Bombay Dabbawallas: The Sustainable Gastronomic Lifeline of Mumbai

In one of the most densely populated cities in the world, is a food delivery service that puts all big-wigs to shame. Bombay (now known as Mumbai) Dabbawalla service includes an army of about five thousand men, dressed in an all-white attire that includes a kurta, pyjama and a topi or Gandhi cap, delivering daily dabbas or tiffin boxes to lakhs of people around the city. A dabba is essentially a steel lunch box, that is widely used in India to carry meals to work or school. The dabbas are usually three-tiered, filled with a variety of dishes to be consumed for a meal, and a dabbawalla is the ‘man who delivers the lunch box.’

Mumbai Dabbawalas at work. Image source.

The service itself came into being in the late 19th century, when a Bombay based banker, Mahadeo Havaji Bachche, decided on having homemade food delivered to his office. This idea gained immense popularity among his colleagues, given the lack of fast-food culture during the time and an increase in the number of hungry workers. Recognising a keen business opportunity, Bachche launched the first dabbawalla service in the year 1890, with around a hundred men, delivering his first Dabba to a British man on request.

In the current day, the culture of the dabbawalla is essential to cater to the fast-paced lifestyle the city has to offer. Professionals in the city usually work for eight hours a day, five days a week. Their day begins at 7 am and ends at 7 pm, depriving them of homemade, nutritious meals. Travel in the city is crowded and inconvenient, deterring many from carrying their tiffin bags on trains or local transport. The dabbawallas act as saviours, in this case, delivering fresh homemade food to office-goers. A dabbawalla typically begins their day fairly early, with their first round of deliveries commencing around 8 am. Each dabbawalla heads to the nearest station to identify, organise and collect the dabbas for the day.  

A dabbawalla usually collects and delivers around forty tiffin boxes from a certain neighbourhood, post which the dabbas are packed into crates and assigned to individual dabbawallas. The tiffins are sorted into piles, depending on location and use a colour coded, alphanumeric system to mark the pick-up location, the train station the dabba must head to, the destination train station where it should be unloaded and the exact delivery location. With a low literacy rate among the dabbawallas, this system makes sure efficiency is at its best and slipups are close to none. Learning the intricacies of this complex system can take up to three months, but when learnt, this method proves effective.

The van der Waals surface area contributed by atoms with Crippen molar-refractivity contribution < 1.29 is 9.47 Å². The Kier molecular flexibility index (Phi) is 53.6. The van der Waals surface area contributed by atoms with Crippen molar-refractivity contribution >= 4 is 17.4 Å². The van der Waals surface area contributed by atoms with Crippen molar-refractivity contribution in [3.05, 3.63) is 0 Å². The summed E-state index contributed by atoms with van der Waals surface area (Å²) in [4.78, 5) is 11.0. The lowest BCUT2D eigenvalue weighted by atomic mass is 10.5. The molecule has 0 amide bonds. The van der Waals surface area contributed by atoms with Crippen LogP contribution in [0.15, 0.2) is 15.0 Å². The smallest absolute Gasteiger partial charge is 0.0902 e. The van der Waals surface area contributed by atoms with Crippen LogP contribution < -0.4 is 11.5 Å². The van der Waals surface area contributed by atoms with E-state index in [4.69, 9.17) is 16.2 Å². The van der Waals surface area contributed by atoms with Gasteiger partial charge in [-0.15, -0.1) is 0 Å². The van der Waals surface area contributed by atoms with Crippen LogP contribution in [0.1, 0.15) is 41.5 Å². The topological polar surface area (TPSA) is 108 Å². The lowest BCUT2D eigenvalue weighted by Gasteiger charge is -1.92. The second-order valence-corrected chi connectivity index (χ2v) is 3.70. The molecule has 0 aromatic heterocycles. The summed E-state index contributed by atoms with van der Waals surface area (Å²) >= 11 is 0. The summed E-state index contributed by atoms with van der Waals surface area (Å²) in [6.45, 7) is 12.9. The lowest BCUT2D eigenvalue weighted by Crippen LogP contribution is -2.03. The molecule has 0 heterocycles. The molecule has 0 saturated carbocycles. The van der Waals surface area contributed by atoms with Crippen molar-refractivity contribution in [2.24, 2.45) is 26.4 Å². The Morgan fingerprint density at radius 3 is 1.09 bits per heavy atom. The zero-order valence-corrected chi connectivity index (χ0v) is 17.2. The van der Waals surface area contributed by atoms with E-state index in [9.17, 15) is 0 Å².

Once marked, the tiffin crates are loaded on trains or bicycles, and are sent to their destinations. If the dabbas are being transported on a train, a team of local dabbawallas often lie in wait to receive these lunch boxes and deliver them to their final destination. When the deliveries are done, the dabbawallas relish their lunch before going through the entire process once again, to make sure the dabbas get back to where they came from. This is a cycle that continues on loop, every single day of the year, delivering over 2 lakh dabbas daily. The complex system used to transport lakhs of tiffin boxes regularly, is not only extremely efficient, seeing one mistake in millions but is also extremely sustainable.

Dabbawalas loading the tiffins onto the Mumbai local train. Image source.

The daily operations of the dabbawallas have an undeniably low impact on the environment. Given that reusable stainless steel tiffin boxes are used and returned, the use of throw away plastic containers is minimised, lowering the usage of millions of tonnes of plastic waste. Their transport use is clean and efficient, with local trains, bicycles and other forms of public transport being used to deliver lakhs of dabbas. This brings their carbon footprint to nearly zero. 

Their use of public transportation, leads them to have zero impact on the environment, but they also help millions of people reduce their carbon footprint. They help provide space for more people to travel in trains, due to the lack of extra tiffin bags that would otherwise leave less space for people in a crowded Mumbai local. The dabbawallas also have a paperless system for deliveries, using a coded system and staying away from unnecessary paper or plastic packaging. The dabbas are transported in reusable bags, further reducing the use of plastic bags. The daily delivery of homemade food also promotes healthy eating, reducing the consumption of packaged and processed foods. 

Today, a humble dabba delivery service started over a century ago with not more than a hundred personnel has expanded into one of the most efficient and ecologically sustainable food services in the world. The resilience and strength of the Mumbai dabbawalla is reflected in their work ethic and beliefs of wholeheartedly serving other people. Come rain or shine, the dabbawallas of Mumbai never miss a delivery and truly symbolise the unbeatable spirit of Mumbai city.     


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